Legal

The personal side of board relations: Three things CIOs should know

Mary Shacklett talks about the "behind the scenes" side to relations with the board of directors that can catch many CIOs off guard.

Most of us in technology leadership positions already understand that any technology discussions directed to the board of directors should be in plain English and should relate directly back to the business and how technology will provide benefit. We also know that the dollars and cents side of each technology investment should be carefully spelled out-and that it is important to develop trust and open communications.

But there is also the "behind the scenes" side to board relations that occurs outside of meeting rooms. This is an area where many executives-including CIOs-can be caught off guard.

What makes the CIO particularly vulnerable is that many board members have questions about technology -both for the company and even about the technology they use in their own households.

Here is what can happen:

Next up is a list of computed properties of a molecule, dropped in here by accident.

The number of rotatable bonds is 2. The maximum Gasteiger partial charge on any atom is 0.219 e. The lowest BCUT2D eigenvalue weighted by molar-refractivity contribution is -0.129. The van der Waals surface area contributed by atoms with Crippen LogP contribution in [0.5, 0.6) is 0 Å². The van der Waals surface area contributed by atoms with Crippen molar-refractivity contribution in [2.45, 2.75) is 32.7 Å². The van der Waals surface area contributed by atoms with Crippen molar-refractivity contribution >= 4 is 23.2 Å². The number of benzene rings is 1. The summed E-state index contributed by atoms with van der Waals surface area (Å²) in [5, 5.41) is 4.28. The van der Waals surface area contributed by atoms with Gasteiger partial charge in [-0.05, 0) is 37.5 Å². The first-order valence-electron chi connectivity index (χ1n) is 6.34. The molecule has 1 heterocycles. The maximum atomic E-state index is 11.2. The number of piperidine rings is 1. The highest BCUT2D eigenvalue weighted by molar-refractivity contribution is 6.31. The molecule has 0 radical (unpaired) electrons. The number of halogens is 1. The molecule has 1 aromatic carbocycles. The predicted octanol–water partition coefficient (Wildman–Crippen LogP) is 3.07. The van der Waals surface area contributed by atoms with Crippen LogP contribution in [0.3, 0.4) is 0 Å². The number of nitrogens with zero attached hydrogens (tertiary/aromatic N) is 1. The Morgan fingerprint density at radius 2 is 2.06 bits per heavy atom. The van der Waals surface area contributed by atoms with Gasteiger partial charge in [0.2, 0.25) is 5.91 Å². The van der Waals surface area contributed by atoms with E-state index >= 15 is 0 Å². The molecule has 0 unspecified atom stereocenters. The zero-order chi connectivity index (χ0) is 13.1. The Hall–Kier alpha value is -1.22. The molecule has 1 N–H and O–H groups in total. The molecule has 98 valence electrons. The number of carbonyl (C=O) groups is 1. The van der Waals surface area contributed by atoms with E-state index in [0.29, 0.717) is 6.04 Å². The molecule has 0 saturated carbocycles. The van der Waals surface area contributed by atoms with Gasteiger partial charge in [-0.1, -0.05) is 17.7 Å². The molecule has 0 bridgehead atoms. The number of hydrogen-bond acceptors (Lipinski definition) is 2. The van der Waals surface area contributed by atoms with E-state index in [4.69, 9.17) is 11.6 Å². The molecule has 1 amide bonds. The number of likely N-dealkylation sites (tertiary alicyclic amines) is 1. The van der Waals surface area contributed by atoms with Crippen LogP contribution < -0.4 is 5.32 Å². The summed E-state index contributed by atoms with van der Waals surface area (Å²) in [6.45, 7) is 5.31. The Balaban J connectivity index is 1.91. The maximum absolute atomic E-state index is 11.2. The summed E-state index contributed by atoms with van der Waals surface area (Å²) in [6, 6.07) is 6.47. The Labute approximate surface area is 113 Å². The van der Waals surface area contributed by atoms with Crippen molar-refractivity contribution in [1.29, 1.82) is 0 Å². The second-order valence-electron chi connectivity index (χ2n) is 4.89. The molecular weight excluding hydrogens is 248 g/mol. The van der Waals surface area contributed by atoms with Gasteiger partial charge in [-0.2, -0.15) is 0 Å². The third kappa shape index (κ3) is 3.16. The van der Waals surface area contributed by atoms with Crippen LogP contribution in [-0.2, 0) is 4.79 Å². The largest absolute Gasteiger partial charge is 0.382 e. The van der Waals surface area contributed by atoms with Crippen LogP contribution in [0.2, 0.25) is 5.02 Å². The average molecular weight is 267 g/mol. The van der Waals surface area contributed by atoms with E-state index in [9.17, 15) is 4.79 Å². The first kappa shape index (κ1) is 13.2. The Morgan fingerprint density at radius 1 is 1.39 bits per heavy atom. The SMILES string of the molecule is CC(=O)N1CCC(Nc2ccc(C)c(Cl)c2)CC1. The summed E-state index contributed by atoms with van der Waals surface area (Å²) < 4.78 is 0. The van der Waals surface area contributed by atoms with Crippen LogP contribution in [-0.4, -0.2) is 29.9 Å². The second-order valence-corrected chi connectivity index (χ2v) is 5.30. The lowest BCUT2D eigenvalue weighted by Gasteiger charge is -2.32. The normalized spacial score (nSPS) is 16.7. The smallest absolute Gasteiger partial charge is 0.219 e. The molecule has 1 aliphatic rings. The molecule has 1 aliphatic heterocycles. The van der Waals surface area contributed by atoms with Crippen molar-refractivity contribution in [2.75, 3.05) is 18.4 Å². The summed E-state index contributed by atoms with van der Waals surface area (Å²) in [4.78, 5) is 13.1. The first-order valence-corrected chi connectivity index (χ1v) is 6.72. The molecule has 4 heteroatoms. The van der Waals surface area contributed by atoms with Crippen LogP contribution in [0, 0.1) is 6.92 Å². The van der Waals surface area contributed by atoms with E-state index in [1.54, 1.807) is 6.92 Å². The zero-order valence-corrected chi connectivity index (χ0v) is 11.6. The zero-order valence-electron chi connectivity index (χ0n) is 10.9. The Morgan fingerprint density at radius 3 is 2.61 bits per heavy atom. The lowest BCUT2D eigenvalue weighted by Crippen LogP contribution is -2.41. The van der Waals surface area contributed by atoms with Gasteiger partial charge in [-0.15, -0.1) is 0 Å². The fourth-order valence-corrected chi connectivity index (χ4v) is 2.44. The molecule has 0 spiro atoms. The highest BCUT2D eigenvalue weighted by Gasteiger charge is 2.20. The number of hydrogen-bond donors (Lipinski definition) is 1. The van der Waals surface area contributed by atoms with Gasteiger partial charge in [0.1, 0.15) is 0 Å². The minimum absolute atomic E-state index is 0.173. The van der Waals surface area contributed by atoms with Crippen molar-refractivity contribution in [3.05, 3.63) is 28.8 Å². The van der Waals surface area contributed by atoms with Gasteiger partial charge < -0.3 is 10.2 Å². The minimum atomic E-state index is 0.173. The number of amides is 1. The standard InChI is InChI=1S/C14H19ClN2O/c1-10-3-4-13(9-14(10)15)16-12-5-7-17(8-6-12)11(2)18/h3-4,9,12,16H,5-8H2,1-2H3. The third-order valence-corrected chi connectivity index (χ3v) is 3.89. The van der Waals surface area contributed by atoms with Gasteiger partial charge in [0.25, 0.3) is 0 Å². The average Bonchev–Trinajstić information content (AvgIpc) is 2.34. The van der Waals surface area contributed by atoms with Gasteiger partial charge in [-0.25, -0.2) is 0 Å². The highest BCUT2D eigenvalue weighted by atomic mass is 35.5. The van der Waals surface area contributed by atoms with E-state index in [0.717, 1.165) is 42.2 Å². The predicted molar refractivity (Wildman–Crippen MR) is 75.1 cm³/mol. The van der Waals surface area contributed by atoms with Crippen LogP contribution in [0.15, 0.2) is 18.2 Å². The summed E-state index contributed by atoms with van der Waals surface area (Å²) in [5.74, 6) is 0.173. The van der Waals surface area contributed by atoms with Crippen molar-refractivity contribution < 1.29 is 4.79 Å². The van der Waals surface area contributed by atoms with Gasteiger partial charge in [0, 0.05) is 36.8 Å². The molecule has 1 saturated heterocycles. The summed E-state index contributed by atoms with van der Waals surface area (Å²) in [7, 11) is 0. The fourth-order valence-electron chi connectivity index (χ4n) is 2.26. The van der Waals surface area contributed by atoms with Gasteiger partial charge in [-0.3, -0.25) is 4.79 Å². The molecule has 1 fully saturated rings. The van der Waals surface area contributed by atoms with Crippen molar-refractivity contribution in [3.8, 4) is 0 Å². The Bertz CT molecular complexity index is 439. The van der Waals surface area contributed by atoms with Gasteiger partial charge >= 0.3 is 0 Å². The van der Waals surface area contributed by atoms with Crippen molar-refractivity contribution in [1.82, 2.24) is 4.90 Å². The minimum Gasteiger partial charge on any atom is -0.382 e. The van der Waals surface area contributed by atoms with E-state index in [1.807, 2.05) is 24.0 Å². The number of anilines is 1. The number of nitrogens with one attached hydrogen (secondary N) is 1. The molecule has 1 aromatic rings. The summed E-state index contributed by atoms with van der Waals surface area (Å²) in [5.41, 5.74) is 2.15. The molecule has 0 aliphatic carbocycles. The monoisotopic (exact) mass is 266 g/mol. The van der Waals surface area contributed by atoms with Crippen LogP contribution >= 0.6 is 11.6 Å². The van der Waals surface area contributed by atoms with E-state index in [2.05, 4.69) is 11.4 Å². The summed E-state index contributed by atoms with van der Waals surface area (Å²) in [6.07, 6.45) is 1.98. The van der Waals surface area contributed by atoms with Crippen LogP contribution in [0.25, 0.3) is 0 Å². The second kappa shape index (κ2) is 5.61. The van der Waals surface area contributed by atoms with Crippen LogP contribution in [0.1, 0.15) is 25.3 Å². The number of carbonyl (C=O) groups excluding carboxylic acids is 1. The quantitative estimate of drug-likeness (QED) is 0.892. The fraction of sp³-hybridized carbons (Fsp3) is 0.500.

#1-You propose a new technology solution for the company in the boardroom (let's say it is a private cloud). Everyone nods their heads in agreement, with little discussion. This can mean total agreement with the proposal-but it can also mean that board members who may not fully understand what you are presenting are afraid to ask a question in an open forum. Solution: This happens most often in not-for-profit organization operating with "volunteer" boards that might also lack business expertise.  As CIO, I addressed this situation with offerings of outside board education in the form of technology strategy seminars that were company-paid, or even in-house presentations and demos of IT products. The settings are relaxed, and no one is afraid to ask questions. Most importantly, real learning occurs. #2-You issue company-paid-for mobile devices and PCs to board members so they can do board-related work, but members proceed to let their children do homework on their devices and even freely share their security codes. Solution: This is a tough one-especially when you have already spent time in board meetings talking about the importance of corporate security! A good approach is to get the board (and your auditors) to define and police a usage policy. This can be done by forming a board subcommittee. Of course, it's sometimes easier said than done! It took me over a year with the subcommittee to get the usage guidelines defined! This was because many "personal" issues came up-such as, if a board member wanted to add more RAM to his device, could he be reimbursed? Could he have the device serviced wherever he wanted to? These meetings were difficult. But in the end, the board had a set of guidelines for usage that they had defined and that auditors approved. #3-Theboard tries to "take over" management. You often find erudite technology pros and consultants on the board who are itching to get back into IT operations. Solution: The job of the board is to define strategy, not to micro-manage company operations. The best person to remind the board of this fact is the CEO-- and a very useful vehicle for effecting gentle reminders is to review at least annually the company by-laws-which will surely differentiate the roles of board and management. It is much more difficult road for the CIO if the CEO doesn't do his or her job in this area. In this case, if you have a board technology subcommittee, this subcommittee can review the by-laws and make its own recommendations to the board. #4-The job market is tight, so it's natural for board members to try to secure part-time or full-time employment for their children. IT is a natural area that they gravitate to. Solution: A good approach is to proactively define job and internship requirements and processes, and also to let managers on your staff who hire for these positions  proceed as they would normally do-and select the best candidate.  The more transparent this process is, the better. If the CEO overrules you, there is not much you can do.-but whatever the result, tranparency of the hiring process is extremely important. So, too, is the CIO's continued support of staff managers. If a manager makes a hiring section and it is not the board member's son or daughter, it is the CIO's (and possibly the CEO's) job to personally get back to the board member.